Collin Sekajugo approaches his work from a distinct, aesthetic departure point that resides in his repeated return to pop culture and the omnipresent influence exuded by the global mainstream, conversing and critiquing its many biases across visual, oral and digital cultures. Since 2012, Sekajugo has worked with the manipulation of the common stock image to reveal its inherent biases of entitlement and privilege, largely modeled on the Western self.
Sekajugo’s artistic practice highlights a contemporaneous, anthropological reversal of this mainstream culture through the lens of a decidedly African sense for irreverence and play on the ad-hoc. Conceptually, the works of Sekajugo become pure theater, a hacking of identity that exposes some truths behind these stock images that quietly continue to colonize the entire globe by the weight of their own popularity.
Emerging Painting International Announces 16 Finalists for 2022 Edition
Emerging Painting Invitational Prize (EPI), an international art platform developed by the African Art Galleries Association (AAGA) to support and recognize the excellence of emerging painters living and working on the continent and to create new opportunities for engagement with art and art centers in Africa for local and international collectors, art professionals and general audiences, has announced the finalists for the 2022 edition of the prize.
Each year, a nominating committee of AAGA members, guest regional experts and previous years’ EPI finalists selects 15-20 of the most promising painters under 30 from across Africa. The finalists are invited to present three works for an exhibition and juried prize as well as an opportunity to attend the launch of the finalist exhibition and engage with fellow artists and international art professionals in a host African city. The first edition of EPI took place in Harare, Zimbabwe in 2019. Due to the global lockdowns and COVID-19 travel restrictions, EPI’s second and third editions continued through an online program of panel discussions, masterclasses, studio visits and an online auction in partnership with Strauss & Co.
The winners are selected by expert artist jurors: Nicky Marais (Namibia), Jonathan Freemantle (South Africa) and Lavar Munroe (Bahamas/U.S.).
The 16 finalists are from eight African countries: Rwanda, Tunisia, Ethiopia, Algeria, Sudan, Kenya, Angola and South Africa.
The finalists include Abubakr Moaz (Sudan), Benigno Tengo (Angola), Boemo Diale (South Africa), Christain King Dusabe (Rwanda), Iirumva Isaac (Rwanda), Joyce Jazz (Angola), Khotso Motsoeneng (South Africa), Malebona Maphutse (South Africa), Mouna Bennamani (Algeria), Muriithi Samuel (Kenya), Natnael Ashebir (Ethiopia), Paul Wallington (South Africa), Ravelle Pillay (South Africa), Safa Attyaoui (Tunisia), Sana Chamekh (Tunisia) and Solomon Kifle (Ethiopia).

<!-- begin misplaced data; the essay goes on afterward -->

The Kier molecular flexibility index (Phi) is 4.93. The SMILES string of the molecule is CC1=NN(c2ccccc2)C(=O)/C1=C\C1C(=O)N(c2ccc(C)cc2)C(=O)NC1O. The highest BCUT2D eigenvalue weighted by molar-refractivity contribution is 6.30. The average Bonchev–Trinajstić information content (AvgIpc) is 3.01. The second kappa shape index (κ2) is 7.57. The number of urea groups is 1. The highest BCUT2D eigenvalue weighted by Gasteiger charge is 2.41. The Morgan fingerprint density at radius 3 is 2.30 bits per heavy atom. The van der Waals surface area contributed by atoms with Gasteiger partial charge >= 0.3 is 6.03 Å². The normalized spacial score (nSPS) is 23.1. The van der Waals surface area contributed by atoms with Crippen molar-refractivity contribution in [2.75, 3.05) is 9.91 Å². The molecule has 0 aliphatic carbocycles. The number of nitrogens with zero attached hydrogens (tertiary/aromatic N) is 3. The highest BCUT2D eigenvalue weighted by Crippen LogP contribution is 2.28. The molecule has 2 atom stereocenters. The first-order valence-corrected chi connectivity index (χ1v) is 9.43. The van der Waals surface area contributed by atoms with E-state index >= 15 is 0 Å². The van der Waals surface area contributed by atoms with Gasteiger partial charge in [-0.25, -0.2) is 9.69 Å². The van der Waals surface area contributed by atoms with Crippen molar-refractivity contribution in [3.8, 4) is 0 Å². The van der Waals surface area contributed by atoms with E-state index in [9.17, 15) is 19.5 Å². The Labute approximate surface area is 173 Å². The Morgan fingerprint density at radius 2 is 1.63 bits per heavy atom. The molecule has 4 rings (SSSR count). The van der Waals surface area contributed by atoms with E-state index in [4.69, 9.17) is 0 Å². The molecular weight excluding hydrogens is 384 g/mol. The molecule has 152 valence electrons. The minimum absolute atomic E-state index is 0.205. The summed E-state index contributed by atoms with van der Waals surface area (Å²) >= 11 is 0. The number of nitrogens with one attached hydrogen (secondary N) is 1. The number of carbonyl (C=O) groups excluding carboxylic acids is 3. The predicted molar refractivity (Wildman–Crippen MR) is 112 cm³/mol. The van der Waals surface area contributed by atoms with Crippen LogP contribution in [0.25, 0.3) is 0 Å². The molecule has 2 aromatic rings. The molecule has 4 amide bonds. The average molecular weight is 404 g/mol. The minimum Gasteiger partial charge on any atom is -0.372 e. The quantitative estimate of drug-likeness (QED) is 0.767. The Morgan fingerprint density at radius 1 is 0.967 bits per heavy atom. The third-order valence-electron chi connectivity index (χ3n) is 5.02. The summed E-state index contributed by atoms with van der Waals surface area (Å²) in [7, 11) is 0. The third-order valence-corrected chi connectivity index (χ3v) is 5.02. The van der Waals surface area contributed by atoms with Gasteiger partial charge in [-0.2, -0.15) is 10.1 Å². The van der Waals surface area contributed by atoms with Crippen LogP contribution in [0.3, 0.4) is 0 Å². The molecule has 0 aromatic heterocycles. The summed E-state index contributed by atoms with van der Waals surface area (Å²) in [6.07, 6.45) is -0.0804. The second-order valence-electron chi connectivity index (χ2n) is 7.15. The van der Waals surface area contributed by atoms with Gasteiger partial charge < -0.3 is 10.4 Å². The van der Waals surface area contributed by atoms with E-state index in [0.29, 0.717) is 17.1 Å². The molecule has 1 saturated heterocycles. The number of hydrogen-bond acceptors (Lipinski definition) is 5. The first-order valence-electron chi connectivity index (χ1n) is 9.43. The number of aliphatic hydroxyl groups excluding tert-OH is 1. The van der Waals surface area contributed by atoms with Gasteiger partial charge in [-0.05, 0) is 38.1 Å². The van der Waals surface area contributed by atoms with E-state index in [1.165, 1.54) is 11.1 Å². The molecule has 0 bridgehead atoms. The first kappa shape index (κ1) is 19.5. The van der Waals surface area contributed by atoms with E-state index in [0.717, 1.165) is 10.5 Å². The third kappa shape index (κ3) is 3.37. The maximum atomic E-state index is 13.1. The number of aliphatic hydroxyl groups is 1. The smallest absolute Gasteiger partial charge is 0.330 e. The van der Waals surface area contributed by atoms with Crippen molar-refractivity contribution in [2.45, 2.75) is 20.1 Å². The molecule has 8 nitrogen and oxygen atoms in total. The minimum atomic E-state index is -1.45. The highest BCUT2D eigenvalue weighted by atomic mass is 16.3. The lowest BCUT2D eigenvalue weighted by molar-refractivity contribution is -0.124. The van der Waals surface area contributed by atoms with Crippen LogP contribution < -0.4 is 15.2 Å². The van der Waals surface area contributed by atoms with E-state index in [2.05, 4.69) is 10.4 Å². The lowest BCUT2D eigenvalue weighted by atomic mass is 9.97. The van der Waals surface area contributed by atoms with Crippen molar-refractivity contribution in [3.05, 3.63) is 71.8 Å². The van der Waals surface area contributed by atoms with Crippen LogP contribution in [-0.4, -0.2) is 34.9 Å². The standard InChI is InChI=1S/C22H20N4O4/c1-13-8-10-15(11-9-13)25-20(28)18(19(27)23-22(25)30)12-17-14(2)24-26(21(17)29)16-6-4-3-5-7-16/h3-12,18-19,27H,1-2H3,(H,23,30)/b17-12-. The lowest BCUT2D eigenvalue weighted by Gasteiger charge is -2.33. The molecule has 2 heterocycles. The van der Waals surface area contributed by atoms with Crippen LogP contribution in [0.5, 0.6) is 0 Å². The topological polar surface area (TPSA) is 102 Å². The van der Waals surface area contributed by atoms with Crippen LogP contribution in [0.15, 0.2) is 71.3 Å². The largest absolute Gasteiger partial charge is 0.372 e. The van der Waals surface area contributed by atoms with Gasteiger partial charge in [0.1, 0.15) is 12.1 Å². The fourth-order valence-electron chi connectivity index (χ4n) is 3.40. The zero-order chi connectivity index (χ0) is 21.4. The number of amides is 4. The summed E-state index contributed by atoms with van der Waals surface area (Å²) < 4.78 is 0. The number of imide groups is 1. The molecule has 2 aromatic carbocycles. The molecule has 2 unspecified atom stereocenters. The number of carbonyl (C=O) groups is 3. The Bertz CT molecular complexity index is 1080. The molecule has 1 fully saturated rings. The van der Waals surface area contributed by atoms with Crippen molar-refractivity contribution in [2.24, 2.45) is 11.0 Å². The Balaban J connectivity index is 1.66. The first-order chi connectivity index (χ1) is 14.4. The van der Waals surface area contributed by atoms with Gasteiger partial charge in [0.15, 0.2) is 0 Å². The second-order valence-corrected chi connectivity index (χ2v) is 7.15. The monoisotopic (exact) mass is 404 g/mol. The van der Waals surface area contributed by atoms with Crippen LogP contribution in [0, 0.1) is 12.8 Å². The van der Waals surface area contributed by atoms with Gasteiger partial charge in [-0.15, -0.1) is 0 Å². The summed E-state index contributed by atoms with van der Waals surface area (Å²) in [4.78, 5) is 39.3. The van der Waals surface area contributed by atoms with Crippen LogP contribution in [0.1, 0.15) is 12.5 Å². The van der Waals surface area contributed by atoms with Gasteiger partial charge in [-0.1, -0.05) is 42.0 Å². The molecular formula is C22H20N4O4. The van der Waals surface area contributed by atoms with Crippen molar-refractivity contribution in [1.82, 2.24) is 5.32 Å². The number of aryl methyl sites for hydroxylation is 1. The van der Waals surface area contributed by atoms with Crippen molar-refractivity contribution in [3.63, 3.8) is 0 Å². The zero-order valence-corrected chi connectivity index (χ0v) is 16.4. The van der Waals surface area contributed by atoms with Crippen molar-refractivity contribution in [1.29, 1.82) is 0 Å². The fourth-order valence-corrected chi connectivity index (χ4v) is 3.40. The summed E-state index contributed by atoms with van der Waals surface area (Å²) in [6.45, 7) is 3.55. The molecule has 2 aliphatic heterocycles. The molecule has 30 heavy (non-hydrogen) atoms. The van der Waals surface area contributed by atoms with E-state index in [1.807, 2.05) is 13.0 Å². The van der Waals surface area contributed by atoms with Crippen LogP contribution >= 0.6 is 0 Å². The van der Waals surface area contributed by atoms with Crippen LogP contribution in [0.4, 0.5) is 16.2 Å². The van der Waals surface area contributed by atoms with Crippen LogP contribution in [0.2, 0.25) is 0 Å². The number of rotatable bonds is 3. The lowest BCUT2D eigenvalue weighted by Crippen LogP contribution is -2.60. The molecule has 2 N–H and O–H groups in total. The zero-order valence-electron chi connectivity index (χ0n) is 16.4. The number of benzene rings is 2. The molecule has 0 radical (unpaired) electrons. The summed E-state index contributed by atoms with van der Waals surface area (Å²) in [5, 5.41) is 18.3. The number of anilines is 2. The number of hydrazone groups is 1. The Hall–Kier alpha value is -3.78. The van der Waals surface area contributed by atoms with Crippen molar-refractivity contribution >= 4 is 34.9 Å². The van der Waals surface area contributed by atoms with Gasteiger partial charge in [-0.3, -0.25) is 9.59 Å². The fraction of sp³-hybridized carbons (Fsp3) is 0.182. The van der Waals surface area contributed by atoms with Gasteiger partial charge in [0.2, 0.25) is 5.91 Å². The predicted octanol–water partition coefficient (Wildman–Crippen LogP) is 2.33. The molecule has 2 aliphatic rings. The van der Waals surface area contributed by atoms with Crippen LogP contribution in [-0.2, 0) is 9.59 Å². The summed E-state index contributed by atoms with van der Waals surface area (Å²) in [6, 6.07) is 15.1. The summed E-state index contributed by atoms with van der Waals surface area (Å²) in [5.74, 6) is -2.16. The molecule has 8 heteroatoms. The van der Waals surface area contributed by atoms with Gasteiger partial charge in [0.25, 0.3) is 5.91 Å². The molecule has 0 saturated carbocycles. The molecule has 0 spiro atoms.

South Africa’s Mary Watson Wins the 2022 Philida Literary Award
Above: Mary Watson
South African writer and Caine Prize winner Mary Watson has won the 2022 Philida Literary Award given to a mid-career writer for an “oeuvre of literary excellence.”
Established in 2020, the award was founded by Karina M Brink in honor of her late husband, the Booker-shortlisted author André Brink. It aims to “recognize a writer with a consistent record of publishing works of excellence and aims to encourage them further in their pursuit of a literary career.” The award announcement was made on Feb. 6, the anniversary of André Brink’s passing.
The inaugural award went to the South African author Mohale Mashigo, while the 2021 prize went to Qarnita Loxton.
Mary Watson’s body of work includes the short story collection Moss and the novels, The Cutting Room, The Wren Hunt and The Wickerlight. Her newest book, Blood to Poison, will be published in April 2022.
Her debut work, Moss, had been acknowledged by André Brink himself for its “persuasive power and exquisite beauty.”
On her award, Watson said, “I was thinking of André a little while earlier … How I never dreamed how incredibly supportive he’d be when I summoned up the nerve to pop those pages [of Moss] in his pigeon hole. So thank you so very much. I am truly, truly honored.”
Each winner receives an award certificate designed by Debbie Minné and an amount of money determined by the royalties earned from the sales of You Make Me Possible: The Love Letters of Karina M. Szczurek and André Brink.
Compiled by Roli O’tsemaye